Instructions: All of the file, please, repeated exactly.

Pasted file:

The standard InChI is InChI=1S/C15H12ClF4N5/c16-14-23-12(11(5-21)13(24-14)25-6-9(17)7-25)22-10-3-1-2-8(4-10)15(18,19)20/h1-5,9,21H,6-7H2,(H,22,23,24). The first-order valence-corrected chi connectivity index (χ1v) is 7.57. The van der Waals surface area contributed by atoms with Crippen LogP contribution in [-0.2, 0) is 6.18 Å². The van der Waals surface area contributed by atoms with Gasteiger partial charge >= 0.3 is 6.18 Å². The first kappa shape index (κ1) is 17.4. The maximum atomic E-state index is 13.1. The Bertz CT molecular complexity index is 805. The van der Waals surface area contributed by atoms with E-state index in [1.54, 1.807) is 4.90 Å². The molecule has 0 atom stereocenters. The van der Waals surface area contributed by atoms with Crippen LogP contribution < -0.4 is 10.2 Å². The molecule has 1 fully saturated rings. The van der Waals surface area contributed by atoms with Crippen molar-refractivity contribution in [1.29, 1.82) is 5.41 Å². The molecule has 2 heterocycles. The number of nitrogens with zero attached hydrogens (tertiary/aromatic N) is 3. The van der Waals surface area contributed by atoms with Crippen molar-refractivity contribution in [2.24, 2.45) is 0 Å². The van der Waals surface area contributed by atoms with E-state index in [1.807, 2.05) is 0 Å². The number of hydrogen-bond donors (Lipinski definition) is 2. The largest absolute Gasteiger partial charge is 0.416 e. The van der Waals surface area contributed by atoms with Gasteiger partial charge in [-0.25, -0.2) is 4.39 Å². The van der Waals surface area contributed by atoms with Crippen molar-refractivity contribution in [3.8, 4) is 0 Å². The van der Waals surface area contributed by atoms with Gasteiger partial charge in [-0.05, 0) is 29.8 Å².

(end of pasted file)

The standard InChI is InChI=1S/C15H12ClF4N5/c16-14-23-12(11(5-21)13(24-14)25-6-9(17)7-25)22-10-3-1-2-8(4-10)15(18,19)20/h1-5,9,21H,6-7H2,(H,22,23,24). The first-order valence-corrected chi connectivity index (χ1v) is 7.57. The van der Waals surface area contributed by atoms with Crippen LogP contribution in [-0.2, 0) is 6.18 Å². The van der Waals surface area contributed by atoms with Gasteiger partial charge >= 0.3 is 6.18 Å². The first kappa shape index (κ1) is 17.4. The maximum atomic E-state index is 13.1. The Bertz CT molecular complexity index is 805. The van der Waals surface area contributed by atoms with E-state index in [1.54, 1.807) is 4.90 Å². The molecule has 0 atom stereocenters. The van der Waals surface area contributed by atoms with Crippen LogP contribution < -0.4 is 10.2 Å². The molecule has 1 fully saturated rings. The van der Waals surface area contributed by atoms with Crippen molar-refractivity contribution in [1.29, 1.82) is 5.41 Å². The molecule has 2 heterocycles. The number of nitrogens with zero attached hydrogens (tertiary/aromatic N) is 3. The van der Waals surface area contributed by atoms with Crippen molar-refractivity contribution in [2.24, 2.45) is 0 Å². The van der Waals surface area contributed by atoms with E-state index in [1.807, 2.05) is 0 Å². The number of hydrogen-bond donors (Lipinski definition) is 2. The largest absolute Gasteiger partial charge is 0.416 e. The van der Waals surface area contributed by atoms with Gasteiger partial charge in [-0.25, -0.2) is 4.39 Å². The van der Waals surface area contributed by atoms with Crippen molar-refractivity contribution in [3.8, 4) is 0 Å². The van der Waals surface area contributed by atoms with Gasteiger partial charge in [-0.05, 0) is 29.8 Å².